Partner & Associate Director
Green hydrogen will radically change how we power the planet–and the Nordics are frontrunners. It’s also a fast-emerging investment opportunity for infrastructure investors, and first movers will have an early and sustainable competitive advantage. Mogens Holm, Partner & Associate Director at BCG Copenhagen, explains the great potential for business within this revolution in our climate efforts.
One of the thorniest issues in the transition to a sustainable energy future is supplying energy for critical heavy industries. Wind- and solar-generated electricity is a key element in the global shift away from carbon-based energy, but industries like aviation, shipping, and cement and steel production cannot be fueled by electricity, at least as they are currently configured.
Explore the boxes for a deep dive into Power-to-X:
About Mogens Holm
What is power-to-x?
Sector coupling and hedging in the Nordics
Making sense of the hydrogen rainbow
The best hope for powering these industries sustainably is to use hydrogen-based low-carbon fuels such as ammonia, methanol, and kerosene. These so-called “power-to-X” (PtX) fuels use hydrogen produced exclusively from renewable energy sources, and if we are to reach the Paris Agreement’s net-zero goal by 2050 they must provide 10% to 20% of global energy needs.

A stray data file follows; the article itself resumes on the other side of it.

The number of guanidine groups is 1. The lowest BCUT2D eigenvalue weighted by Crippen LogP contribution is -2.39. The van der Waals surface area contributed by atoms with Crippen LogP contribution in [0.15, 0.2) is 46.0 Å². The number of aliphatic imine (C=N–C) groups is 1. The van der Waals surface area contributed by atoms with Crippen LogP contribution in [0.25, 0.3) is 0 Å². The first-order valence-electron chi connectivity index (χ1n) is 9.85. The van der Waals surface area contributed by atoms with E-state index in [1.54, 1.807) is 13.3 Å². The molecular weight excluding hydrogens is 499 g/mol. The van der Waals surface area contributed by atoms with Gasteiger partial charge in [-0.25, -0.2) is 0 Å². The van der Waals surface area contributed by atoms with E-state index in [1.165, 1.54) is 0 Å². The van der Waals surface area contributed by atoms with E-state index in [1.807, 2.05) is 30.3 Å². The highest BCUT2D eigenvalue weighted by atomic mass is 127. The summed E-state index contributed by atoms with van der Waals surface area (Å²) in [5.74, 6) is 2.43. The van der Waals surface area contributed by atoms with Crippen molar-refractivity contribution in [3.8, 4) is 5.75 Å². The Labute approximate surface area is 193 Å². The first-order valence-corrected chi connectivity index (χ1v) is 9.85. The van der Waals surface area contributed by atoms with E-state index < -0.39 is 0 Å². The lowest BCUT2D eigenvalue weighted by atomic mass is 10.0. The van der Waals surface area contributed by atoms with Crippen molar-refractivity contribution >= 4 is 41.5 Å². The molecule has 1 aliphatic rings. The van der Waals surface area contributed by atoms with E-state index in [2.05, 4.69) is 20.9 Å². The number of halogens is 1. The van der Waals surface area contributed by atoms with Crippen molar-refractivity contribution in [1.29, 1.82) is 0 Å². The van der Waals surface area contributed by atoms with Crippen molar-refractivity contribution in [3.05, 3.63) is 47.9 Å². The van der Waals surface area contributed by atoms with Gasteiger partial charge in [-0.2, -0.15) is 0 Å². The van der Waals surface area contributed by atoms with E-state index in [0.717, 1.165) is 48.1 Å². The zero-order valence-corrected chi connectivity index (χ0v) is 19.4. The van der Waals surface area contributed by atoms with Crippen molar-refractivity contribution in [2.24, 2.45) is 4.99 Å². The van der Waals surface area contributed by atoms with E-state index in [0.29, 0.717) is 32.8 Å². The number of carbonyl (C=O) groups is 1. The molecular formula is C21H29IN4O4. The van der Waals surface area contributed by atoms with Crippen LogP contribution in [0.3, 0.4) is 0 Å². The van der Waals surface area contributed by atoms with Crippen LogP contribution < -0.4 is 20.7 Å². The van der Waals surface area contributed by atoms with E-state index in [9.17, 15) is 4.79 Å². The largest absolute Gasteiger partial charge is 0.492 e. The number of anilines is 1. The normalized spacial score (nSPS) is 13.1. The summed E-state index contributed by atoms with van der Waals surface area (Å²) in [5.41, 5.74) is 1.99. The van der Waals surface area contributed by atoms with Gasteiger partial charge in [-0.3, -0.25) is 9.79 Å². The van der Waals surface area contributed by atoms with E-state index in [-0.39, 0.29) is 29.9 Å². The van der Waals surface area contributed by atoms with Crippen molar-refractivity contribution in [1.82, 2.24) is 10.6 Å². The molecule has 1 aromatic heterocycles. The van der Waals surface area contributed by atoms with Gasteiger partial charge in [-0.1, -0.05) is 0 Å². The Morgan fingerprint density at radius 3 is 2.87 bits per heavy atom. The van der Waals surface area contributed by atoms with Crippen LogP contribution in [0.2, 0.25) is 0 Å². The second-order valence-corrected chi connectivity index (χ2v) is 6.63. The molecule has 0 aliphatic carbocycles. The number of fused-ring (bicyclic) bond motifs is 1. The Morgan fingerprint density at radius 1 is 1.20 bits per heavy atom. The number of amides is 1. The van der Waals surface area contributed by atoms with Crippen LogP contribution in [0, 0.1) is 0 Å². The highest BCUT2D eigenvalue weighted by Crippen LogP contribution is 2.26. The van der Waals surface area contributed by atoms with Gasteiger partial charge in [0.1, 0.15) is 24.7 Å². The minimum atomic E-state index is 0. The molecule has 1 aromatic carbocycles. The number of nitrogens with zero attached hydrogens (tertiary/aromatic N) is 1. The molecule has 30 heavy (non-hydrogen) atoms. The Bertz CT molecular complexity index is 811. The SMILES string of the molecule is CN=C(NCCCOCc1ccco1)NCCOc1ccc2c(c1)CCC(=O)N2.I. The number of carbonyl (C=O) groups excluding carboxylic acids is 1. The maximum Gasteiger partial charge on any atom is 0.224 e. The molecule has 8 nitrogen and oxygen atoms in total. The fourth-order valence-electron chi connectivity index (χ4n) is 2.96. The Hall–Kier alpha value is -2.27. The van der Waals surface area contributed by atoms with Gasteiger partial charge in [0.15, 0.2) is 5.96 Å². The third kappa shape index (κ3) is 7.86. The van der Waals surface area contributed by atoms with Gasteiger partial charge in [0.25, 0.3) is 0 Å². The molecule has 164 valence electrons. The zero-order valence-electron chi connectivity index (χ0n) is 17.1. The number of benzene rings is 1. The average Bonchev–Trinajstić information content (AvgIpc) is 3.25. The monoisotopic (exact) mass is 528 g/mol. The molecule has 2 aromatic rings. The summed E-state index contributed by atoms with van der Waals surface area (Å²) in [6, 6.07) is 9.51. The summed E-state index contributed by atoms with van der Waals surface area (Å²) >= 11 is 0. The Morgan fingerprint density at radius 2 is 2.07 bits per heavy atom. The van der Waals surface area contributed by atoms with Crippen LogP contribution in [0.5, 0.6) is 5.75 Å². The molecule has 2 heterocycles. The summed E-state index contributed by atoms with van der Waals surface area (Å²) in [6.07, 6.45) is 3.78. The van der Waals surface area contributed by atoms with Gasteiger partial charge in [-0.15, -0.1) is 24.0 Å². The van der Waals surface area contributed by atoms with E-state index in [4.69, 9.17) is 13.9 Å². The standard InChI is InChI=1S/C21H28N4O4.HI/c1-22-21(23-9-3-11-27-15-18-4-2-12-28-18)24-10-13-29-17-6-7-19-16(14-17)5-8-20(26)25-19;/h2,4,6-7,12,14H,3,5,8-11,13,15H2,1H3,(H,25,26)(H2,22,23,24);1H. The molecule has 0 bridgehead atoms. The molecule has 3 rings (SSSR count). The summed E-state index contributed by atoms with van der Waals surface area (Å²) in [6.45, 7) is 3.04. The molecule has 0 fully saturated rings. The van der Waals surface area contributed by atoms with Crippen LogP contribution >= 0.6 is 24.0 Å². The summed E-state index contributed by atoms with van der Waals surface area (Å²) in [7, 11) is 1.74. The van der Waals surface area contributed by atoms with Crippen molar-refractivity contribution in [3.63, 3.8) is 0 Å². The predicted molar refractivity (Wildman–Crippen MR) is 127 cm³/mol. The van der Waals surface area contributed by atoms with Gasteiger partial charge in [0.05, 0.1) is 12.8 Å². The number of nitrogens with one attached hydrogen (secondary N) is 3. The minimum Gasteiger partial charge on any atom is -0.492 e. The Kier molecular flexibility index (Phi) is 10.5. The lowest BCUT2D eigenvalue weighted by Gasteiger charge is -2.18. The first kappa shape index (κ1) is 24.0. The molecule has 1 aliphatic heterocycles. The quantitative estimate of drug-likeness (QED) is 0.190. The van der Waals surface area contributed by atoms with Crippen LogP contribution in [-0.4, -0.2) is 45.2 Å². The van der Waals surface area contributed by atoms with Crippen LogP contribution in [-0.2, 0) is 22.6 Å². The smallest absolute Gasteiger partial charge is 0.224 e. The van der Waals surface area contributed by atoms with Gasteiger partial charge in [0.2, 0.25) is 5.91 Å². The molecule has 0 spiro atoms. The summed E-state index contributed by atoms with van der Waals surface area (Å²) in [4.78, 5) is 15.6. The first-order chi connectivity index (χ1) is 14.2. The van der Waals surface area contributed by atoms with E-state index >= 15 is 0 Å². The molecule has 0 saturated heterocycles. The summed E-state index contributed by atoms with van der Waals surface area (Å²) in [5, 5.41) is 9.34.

But there is work to do. According to our latest research, previous ambitious projections that the low-carbon hydrogen market would begin to scale in 2030 are unlikely to be fulfilled. Volumes are currently held back by a lack of long-term offtake agreements, rising prices for equipment and energy, and a lack of supportive government policies.
Despite the significant obstacles, I am highly optimistic about hydrogen as a game-changing source of clean energy. While governments—not the least in the Nordics—focus on building infrastructure within power generation, they are also creating a conducive environment for private sector infrastructure investments. The focus of my work is helping to find the missing pieces that will make these projects and investments a reality.